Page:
From Staff Reports
As warmer temperatures in the 50s and 60s arrive with the start of spring across the greater Yellowstone area, the National Park Service is reminding residents and visitors that grizzly bears are beginning to emerge from hibernation.
Anyone using the backcountry for recreation should be cautious about encountering bears searching for food, according to a statement released Thursday by the Yellowstone National Park public affairs office.
Bears begin looking for food soon after they emerge from their dens. They are attracted to elk, bison and other animals that have died during the winter. Carcasses are an important food source for bears, and grizzlies will sometimes react aggressively when surprised while feeding on them.
Encounters with grizzly bears that result in injury are relatively uncommon, and fatal encounters are even rarer, but as grizzly bears continue to recover and expand their density and range across the region, wildlife managers are working to minimize conflicts.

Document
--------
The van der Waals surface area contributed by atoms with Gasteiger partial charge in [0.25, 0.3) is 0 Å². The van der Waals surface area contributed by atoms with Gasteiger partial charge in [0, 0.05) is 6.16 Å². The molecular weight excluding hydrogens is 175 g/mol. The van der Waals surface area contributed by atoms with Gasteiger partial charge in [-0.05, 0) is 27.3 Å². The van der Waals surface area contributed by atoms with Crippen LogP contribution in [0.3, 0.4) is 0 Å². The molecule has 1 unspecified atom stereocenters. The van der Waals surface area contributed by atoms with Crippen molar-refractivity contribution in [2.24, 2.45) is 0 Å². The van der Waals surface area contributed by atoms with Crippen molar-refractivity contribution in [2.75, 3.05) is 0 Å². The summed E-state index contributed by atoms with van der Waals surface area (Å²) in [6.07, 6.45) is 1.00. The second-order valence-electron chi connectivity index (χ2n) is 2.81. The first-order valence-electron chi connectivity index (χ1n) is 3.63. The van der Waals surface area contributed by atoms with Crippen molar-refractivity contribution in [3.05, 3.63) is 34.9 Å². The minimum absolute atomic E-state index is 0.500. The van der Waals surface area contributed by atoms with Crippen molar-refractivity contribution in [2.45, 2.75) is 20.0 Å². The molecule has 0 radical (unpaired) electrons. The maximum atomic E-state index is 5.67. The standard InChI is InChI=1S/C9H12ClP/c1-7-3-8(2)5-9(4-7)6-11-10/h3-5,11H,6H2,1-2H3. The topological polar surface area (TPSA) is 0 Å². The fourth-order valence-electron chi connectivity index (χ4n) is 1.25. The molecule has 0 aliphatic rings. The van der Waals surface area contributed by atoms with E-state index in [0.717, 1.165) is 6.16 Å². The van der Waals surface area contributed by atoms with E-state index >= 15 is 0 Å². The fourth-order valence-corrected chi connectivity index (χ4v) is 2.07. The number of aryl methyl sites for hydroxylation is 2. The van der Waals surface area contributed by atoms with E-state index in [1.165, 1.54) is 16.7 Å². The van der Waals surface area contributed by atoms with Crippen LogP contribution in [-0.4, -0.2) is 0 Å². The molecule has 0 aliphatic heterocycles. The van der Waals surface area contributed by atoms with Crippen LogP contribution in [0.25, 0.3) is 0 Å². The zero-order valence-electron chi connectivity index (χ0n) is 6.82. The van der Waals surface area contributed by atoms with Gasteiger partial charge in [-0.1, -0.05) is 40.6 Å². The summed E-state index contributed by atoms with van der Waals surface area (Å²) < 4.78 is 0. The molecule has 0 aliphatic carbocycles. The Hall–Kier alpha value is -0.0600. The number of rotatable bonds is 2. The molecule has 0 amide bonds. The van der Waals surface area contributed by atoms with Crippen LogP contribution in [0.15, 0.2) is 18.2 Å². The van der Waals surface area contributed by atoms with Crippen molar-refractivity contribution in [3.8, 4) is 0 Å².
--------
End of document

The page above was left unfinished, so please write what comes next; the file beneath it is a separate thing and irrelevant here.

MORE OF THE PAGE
Traveling the backcountry with bear spray and in groups of three or more are among the best ways to stay safe in bear country.
Bear safety information is available on the Yellowstone Park website and in the park newspaper, which is distributed at all park entrances.
Yellowstone regulations require visitors to stay 100 yards from black and grizzly bears.
Firearms are allowed in the park, but park officials caution that discharging a firearm is a violation of park regulations.
Visitors are reminded to keep food, garbage, barbecue grills and other attractants stored in hard-sided vehicles or bear-proof food storage boxes. This helps keep bears from becoming conditioned to human foods, and helps keep park visitors and their property safe.
Bear sightings should be reported to the nearest visitor center or ranger station as soon as possible.